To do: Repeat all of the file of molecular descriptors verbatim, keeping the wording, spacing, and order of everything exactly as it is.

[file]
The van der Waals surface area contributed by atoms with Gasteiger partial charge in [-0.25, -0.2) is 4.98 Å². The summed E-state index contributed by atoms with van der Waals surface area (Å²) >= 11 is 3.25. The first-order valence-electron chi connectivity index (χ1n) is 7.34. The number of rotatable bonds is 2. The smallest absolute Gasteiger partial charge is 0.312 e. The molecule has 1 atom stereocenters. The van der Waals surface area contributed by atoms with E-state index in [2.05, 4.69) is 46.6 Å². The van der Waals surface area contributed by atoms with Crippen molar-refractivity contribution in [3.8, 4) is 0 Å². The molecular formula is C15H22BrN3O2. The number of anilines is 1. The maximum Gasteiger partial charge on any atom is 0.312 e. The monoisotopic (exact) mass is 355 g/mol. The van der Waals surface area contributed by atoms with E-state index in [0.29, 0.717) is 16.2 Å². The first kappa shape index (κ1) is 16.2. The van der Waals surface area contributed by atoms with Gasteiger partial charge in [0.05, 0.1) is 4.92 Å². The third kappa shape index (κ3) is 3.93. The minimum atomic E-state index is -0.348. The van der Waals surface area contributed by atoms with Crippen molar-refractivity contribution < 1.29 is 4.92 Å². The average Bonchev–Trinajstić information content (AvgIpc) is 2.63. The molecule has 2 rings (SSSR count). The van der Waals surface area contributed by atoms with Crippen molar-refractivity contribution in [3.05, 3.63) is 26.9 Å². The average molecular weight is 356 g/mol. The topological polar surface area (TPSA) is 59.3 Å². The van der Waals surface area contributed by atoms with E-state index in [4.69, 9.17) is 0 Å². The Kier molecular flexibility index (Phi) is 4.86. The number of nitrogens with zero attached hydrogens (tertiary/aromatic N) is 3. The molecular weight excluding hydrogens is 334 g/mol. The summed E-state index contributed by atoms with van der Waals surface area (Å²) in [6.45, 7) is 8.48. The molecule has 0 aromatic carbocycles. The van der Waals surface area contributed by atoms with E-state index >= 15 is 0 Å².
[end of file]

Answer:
The van der Waals surface area contributed by atoms with Gasteiger partial charge in [-0.25, -0.2) is 4.98 Å². The summed E-state index contributed by atoms with van der Waals surface area (Å²) >= 11 is 3.25. The first-order valence-electron chi connectivity index (χ1n) is 7.34. The number of rotatable bonds is 2. The smallest absolute Gasteiger partial charge is 0.312 e. The molecule has 1 atom stereocenters. The van der Waals surface area contributed by atoms with E-state index in [2.05, 4.69) is 46.6 Å². The van der Waals surface area contributed by atoms with Crippen molar-refractivity contribution in [3.8, 4) is 0 Å². The molecular formula is C15H22BrN3O2. The number of anilines is 1. The maximum Gasteiger partial charge on any atom is 0.312 e. The monoisotopic (exact) mass is 355 g/mol. The van der Waals surface area contributed by atoms with E-state index in [0.29, 0.717) is 16.2 Å². The first kappa shape index (κ1) is 16.2. The van der Waals surface area contributed by atoms with Gasteiger partial charge in [0.05, 0.1) is 4.92 Å². The third kappa shape index (κ3) is 3.93. The minimum atomic E-state index is -0.348. The van der Waals surface area contributed by atoms with Crippen molar-refractivity contribution < 1.29 is 4.92 Å². The average Bonchev–Trinajstić information content (AvgIpc) is 2.63. The molecule has 2 rings (SSSR count). The van der Waals surface area contributed by atoms with Crippen molar-refractivity contribution in [3.05, 3.63) is 26.9 Å². The average molecular weight is 356 g/mol. The topological polar surface area (TPSA) is 59.3 Å². The van der Waals surface area contributed by atoms with E-state index in [4.69, 9.17) is 0 Å². The Kier molecular flexibility index (Phi) is 4.86. The number of nitrogens with zero attached hydrogens (tertiary/aromatic N) is 3. The molecular weight excluding hydrogens is 334 g/mol. The summed E-state index contributed by atoms with van der Waals surface area (Å²) in [6.45, 7) is 8.48. The molecule has 0 aromatic carbocycles. The van der Waals surface area contributed by atoms with E-state index >= 15 is 0 Å².